Although the JAMA report on drug reactions received the most coverage in the US media, it was only one of three articles in the same issue demonstrating the link between social conditions and deteriorating health care.

DEG poisoning in Haiti

In a very different commentary in the same issue, Dr. Alan D. Wolfe refers to Dante's Inferno in describing the horrific conditions that led to the death of at least 88 Haitian children in 1995 and 1996. An accompanying study entitled, "Epidemic of Pediatric Deaths from Acute Renal Failure Caused by Diethylene Glycol Poisoning," by doctors from the US National Center for Infectious Disease and others, followed the efforts to uncover the source and to contain an epidemic of acute renal failure. This unusual cause of childhood death was found in 32 children admitted to the University General Hospital in Port-au-Prince from November 1995 until May 1996.

The deaths were traced to contaminated acetaminophen syrup manufactured in Haiti. It was found the glycerin used in the process, which was procured by the manufacturer from European suppliers but originated in China, was contaminated. Researchers were unable to find at what point in the manufacturing process this had taken place.

Wolfe, of the Massachusetts Poison Control System, quotes from The Divine Comedy: "In the middle of the journey of our life I found myself in a dark wood, having lost the straight path." He then comments on the childrens' deaths: "Such a tragedy alone is heartrending, but within the context of the pharmaceutical history of previous DEG poisonings, it is even more unbearable. For unlike the redoubtable poet, who was required to traverse the rings of hell and the plateaus of purgatory only once, we seem to be returning to this dark wood again and again."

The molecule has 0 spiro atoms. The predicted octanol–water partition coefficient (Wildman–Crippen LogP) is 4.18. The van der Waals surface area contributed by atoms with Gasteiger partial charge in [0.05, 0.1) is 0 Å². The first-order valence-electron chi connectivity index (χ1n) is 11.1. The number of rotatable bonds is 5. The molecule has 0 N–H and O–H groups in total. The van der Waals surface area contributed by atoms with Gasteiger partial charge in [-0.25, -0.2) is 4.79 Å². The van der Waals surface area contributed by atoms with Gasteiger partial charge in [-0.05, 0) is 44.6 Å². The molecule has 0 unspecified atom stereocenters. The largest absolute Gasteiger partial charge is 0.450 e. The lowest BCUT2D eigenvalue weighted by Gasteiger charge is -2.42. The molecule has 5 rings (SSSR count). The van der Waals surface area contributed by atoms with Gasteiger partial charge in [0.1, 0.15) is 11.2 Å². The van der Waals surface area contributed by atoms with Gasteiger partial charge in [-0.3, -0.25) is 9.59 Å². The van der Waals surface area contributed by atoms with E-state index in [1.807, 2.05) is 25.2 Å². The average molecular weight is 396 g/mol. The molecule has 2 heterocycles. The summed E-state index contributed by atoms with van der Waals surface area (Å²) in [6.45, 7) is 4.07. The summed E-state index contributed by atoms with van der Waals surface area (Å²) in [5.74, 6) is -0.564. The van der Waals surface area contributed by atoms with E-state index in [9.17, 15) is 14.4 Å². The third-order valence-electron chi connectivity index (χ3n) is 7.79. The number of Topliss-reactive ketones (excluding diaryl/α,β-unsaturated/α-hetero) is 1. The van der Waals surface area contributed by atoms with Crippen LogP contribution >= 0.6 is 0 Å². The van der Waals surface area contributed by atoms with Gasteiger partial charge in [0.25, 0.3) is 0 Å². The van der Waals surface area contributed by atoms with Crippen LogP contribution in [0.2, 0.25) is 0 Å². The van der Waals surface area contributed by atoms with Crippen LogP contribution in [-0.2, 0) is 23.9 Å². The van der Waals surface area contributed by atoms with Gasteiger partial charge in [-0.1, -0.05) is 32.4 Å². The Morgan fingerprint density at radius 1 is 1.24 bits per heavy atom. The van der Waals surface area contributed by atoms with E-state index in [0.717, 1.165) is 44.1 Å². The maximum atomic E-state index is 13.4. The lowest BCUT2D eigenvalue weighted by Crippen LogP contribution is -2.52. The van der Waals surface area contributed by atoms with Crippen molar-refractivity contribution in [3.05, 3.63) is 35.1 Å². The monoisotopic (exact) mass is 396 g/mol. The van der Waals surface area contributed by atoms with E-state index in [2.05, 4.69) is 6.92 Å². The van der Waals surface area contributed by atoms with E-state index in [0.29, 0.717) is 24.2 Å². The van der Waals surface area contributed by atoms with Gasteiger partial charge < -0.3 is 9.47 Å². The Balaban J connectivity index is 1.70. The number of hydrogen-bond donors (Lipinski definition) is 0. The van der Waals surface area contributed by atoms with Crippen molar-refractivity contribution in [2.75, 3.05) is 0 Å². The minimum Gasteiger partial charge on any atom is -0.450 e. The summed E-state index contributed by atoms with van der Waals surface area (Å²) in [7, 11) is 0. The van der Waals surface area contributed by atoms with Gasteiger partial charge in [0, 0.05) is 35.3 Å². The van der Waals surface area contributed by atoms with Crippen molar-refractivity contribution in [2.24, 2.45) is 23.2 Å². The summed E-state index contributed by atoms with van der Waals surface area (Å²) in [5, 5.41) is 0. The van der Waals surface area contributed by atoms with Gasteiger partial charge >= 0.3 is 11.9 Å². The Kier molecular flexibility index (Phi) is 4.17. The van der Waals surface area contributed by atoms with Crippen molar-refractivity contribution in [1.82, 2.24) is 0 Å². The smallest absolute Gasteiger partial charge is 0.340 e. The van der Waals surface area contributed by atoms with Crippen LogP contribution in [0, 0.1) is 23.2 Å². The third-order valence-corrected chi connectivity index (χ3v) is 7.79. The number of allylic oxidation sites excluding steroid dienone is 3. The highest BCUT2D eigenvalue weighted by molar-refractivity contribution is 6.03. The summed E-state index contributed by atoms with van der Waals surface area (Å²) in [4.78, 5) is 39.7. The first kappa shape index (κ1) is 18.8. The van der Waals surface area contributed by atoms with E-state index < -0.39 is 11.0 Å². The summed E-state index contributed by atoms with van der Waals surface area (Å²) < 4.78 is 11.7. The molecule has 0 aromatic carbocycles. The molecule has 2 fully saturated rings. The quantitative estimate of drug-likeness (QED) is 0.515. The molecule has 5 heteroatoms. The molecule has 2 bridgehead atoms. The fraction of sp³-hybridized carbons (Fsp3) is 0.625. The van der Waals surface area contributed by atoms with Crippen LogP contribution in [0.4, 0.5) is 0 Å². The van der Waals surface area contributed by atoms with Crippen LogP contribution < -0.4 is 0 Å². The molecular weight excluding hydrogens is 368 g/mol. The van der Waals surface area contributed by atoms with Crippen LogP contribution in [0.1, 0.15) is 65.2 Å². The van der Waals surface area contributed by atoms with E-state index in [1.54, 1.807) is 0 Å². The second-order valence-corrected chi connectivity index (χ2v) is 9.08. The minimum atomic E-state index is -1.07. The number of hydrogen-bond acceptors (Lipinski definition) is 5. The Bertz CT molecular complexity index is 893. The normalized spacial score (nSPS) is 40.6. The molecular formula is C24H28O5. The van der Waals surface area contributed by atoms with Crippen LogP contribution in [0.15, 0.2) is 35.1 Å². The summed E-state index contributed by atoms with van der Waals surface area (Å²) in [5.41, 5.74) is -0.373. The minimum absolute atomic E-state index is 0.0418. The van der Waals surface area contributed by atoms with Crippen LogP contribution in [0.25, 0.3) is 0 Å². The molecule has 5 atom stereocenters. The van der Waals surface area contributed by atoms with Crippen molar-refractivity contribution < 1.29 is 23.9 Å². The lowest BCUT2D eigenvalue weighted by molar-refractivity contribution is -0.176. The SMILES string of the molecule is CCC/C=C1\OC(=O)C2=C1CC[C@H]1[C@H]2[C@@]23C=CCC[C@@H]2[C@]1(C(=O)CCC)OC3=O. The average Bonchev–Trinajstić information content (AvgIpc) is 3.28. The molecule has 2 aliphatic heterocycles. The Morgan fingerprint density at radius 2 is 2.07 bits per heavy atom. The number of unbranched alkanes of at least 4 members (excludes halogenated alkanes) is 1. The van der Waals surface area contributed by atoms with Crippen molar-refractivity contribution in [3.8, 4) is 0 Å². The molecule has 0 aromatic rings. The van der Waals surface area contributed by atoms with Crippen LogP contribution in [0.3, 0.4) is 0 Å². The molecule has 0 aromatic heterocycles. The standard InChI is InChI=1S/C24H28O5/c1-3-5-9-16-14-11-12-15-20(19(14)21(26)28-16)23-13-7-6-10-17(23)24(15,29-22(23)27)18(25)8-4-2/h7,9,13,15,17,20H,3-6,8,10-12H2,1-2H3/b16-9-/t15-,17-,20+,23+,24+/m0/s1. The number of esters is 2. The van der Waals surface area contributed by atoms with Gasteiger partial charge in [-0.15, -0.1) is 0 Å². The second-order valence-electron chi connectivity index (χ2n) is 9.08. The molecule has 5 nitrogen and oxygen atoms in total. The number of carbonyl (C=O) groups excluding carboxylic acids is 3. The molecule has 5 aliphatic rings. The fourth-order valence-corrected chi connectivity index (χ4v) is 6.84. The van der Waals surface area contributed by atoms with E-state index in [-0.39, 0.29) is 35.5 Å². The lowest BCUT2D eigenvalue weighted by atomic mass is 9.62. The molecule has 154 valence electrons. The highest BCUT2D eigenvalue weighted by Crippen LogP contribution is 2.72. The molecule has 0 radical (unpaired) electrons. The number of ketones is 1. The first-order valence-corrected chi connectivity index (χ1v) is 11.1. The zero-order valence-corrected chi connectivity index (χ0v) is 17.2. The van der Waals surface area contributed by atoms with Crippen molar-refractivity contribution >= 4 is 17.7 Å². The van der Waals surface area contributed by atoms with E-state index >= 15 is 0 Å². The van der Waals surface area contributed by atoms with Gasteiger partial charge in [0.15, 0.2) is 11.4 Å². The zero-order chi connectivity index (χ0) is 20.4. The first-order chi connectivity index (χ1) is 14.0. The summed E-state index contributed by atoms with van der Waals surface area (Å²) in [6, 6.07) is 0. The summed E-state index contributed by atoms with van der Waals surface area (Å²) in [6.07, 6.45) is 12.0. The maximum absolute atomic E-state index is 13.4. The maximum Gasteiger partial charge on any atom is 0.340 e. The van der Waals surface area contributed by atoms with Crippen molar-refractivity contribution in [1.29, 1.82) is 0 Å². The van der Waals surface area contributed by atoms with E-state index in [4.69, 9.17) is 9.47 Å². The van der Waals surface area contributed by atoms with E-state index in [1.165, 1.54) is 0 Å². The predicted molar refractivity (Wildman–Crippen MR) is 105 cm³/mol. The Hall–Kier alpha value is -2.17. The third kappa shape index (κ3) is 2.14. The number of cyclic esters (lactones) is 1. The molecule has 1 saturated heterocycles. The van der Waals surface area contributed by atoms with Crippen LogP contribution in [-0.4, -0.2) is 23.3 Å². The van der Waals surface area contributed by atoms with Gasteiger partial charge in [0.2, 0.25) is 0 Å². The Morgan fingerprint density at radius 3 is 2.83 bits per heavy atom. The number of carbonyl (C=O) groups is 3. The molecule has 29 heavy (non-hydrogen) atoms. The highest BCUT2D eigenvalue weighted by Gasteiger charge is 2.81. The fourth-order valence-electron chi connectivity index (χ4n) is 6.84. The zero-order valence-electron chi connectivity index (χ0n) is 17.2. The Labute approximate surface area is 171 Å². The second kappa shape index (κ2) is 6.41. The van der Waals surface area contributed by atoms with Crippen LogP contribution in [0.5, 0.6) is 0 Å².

The study reviewed the grim medical record of DEG contamination. DEG is a toxic chemical found in, among other things, anti-freeze. It was the source of epidemics of acute renal failure in Argentina, Bangladesh, Spain, Nigeria and South Africa. The first reported DEG contamination in the United States, which occurred in 1937, led to the 1938 Federal Food, Drug and Cosmetic Act to regulate medicinal products. In that case the Massengill Company used a 72 percent solution of DEG to dissolve sulfanilamide, resulting in 105 deaths, 34 of them children. In the subsequent epidemics a large number of deaths were among children whose smaller size and dose-related vulnerability to toxins put them at greater risk for death.

Wolfe calls for more regulation of drug manufacture in underdeveloped countries but cites the current high cost of testing glycerin, which he calls the "smoking gun" in the Haitian incident.

Of the 109 children identified as stricken, 85 were confirmed dead, another 11 left the hospital in dire straits and were lost to followup. Of 11 others who were taken to the US for care, 8 survived.

Hunger in Minneapolis